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Fort Fincastle

Fort Fincastle, The Small But Mighty Flatiron Protector of The Bahamas

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The Bahamas is comprised of 700 islands as well as thousands of rocks and cays (low banks of coral reefs) spread out over 100,000 square miles of ocean. It’s an ecological paradise with some of the clearest waters on Earth, but there is more to explore than just beautiful beaches. It is also a nation with a turbulent history and fascinating historic sites, one being Fort Fincastle.

The fort is a remarkable example of early modern military engineering and architecture, one of the most important examples of a military fortress in all of the Caribbean.

A Brief History of the Bahamas

In 1492, when Christopher Columbus set sail to discover new wealth and lands, he disembarked on one of the Bahamian islands. The islands had been inhabited by Amerindian tribes until the coming of the Spanish.

After the collapse of the native population because of exploitation and disease, the Spanish neglected the islands. They were later used by English pirates who turned the islands into a ‘pirate republic’. The English crown extended their control over the islands in the 18 th century when Nassau was built and developed. 

New Providence Raid, March 1776 by V. Zveg, 1973, depicting Continental Sailors and Marines landing on New Providence Island, Bahamas (Public Domain)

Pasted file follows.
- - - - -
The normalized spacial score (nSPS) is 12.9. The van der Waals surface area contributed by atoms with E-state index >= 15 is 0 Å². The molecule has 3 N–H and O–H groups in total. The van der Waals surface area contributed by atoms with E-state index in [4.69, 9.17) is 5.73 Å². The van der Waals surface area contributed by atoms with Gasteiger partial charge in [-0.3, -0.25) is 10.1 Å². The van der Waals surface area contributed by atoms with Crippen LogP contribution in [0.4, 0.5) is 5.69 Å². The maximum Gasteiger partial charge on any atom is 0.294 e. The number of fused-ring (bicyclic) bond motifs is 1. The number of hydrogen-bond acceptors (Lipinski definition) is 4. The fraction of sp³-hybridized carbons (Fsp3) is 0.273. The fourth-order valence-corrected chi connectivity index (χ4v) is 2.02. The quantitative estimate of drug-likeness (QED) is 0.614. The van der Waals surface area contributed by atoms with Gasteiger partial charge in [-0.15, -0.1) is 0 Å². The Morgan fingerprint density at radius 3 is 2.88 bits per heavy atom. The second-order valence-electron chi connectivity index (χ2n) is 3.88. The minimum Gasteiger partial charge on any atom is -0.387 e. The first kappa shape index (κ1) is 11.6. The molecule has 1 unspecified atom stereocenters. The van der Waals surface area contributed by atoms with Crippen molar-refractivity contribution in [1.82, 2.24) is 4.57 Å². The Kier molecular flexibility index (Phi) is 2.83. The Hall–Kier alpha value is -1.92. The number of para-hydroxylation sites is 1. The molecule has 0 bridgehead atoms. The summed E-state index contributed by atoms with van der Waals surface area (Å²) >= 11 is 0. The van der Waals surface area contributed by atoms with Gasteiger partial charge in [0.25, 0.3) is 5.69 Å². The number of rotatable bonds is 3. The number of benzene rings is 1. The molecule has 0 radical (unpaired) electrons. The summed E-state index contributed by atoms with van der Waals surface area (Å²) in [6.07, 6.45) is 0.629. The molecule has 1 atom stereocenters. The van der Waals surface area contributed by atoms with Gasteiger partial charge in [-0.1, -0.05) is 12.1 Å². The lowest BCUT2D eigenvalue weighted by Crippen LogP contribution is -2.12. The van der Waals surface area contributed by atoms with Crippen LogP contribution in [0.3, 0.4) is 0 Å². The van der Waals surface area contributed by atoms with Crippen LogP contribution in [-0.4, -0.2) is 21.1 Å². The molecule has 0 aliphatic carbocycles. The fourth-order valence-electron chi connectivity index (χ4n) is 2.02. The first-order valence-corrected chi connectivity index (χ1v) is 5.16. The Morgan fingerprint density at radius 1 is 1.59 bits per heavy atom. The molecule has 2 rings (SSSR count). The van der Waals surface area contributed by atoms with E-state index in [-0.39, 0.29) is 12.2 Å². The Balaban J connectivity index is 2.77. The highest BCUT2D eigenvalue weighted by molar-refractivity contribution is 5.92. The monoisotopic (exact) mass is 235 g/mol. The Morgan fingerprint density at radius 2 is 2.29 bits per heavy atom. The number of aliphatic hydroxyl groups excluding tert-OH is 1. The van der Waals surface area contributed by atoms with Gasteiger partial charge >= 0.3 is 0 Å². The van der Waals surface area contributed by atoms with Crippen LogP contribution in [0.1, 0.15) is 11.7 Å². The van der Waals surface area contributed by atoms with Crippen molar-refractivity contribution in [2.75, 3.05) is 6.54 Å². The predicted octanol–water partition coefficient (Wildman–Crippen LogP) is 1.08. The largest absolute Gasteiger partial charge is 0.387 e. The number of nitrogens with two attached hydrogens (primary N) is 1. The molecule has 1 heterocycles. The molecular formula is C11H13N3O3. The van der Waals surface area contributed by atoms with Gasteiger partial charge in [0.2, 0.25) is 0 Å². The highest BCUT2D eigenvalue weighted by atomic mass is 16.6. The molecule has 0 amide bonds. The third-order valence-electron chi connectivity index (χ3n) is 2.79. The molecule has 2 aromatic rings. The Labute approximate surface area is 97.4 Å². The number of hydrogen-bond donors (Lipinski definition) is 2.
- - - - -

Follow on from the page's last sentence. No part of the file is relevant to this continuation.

New Providence Raid, March 1776 by V. Zveg, 1973, depicting Continental Sailors and Marines landing on New Providence Island, Bahamas ( Public Domain )

The Bahamas became a significant sugar cane producer, essentially based on slave labor. During the American War of Independence, Nassau was attacked twice by revolutionary forces. The Spanish briefly re-occupied the islands in early 1780s until the English regained control and strengthened their hold over the Bahamas by building a number of fortresses such as Fort Fincastle.

The Building of Fort Fincastle

The castle was built in 1793 on Bennet’s Hill in the city of Nassau, New Providence Island. It overlooks Nassau and the bay and was designed to prevent a naval attack and to provide safety for those resisting invaders, especially from the newly independent Americans.

Cannon at Fort Fincastle (Krinstinenoel / Adobe Stock)

Cannon at Fort Fincastle ( Krinstinenoel / Adobe Stock)

Its construction was overseen by the governor of the islands Lord Dunmore, who was an important figure in their history, although not at all well regarded by the inhabitants. He named the fort for one of his many titles as he was Viscount of Fincastle in his native Scotland.

Sir Joshua Reynolds - John Murray, 4th Earl of Dunmore (Public Domain)

Sir Joshua Reynolds - John Murray, 4th Earl of Dunmore (Public Domain )

Fort Fincastle was garrisoned by regular English troops as well as local militia. Although the Bahamas were not attacked during the Napoleonic Wars in the early 19 th century, the fort was used as a lighthouse until one was built in the 1820s. After this, the fort was used as a signal station, especially after it ceased to be a military base and fortress.